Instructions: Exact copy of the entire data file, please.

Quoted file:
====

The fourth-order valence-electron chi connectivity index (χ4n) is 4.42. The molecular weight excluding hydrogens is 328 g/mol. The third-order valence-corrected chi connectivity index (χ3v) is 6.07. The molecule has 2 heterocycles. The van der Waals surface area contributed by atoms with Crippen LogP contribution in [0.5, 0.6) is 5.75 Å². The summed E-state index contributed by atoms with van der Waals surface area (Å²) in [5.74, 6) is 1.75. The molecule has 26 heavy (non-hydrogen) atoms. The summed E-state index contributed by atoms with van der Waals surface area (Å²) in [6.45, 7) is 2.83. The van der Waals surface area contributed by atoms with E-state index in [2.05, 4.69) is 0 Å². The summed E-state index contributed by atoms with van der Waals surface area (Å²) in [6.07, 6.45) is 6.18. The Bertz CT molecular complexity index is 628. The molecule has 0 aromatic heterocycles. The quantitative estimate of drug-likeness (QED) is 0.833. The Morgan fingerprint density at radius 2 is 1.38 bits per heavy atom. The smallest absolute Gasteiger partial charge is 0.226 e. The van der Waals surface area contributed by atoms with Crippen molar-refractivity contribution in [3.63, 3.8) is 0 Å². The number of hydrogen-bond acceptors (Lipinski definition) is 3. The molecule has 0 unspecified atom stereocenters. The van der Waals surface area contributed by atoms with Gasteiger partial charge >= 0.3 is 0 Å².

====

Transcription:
The fourth-order valence-electron chi connectivity index (χ4n) is 4.42. The molecular weight excluding hydrogens is 328 g/mol. The third-order valence-corrected chi connectivity index (χ3v) is 6.07. The molecule has 2 heterocycles. The van der Waals surface area contributed by atoms with Crippen LogP contribution in [0.5, 0.6) is 5.75 Å². The summed E-state index contributed by atoms with van der Waals surface area (Å²) in [5.74, 6) is 1.75. The molecule has 26 heavy (non-hydrogen) atoms. The summed E-state index contributed by atoms with van der Waals surface area (Å²) in [6.45, 7) is 2.83. The van der Waals surface area contributed by atoms with E-state index in [2.05, 4.69) is 0 Å². The summed E-state index contributed by atoms with van der Waals surface area (Å²) in [6.07, 6.45) is 6.18. The Bertz CT molecular complexity index is 628. The molecule has 0 aromatic heterocycles. The quantitative estimate of drug-likeness (QED) is 0.833. The Morgan fingerprint density at radius 2 is 1.38 bits per heavy atom. The smallest absolute Gasteiger partial charge is 0.226 e. The van der Waals surface area contributed by atoms with Crippen molar-refractivity contribution in [3.63, 3.8) is 0 Å². The number of hydrogen-bond acceptors (Lipinski definition) is 3. The molecule has 0 unspecified atom stereocenters. The van der Waals surface area contributed by atoms with Gasteiger partial charge >= 0.3 is 0 Å².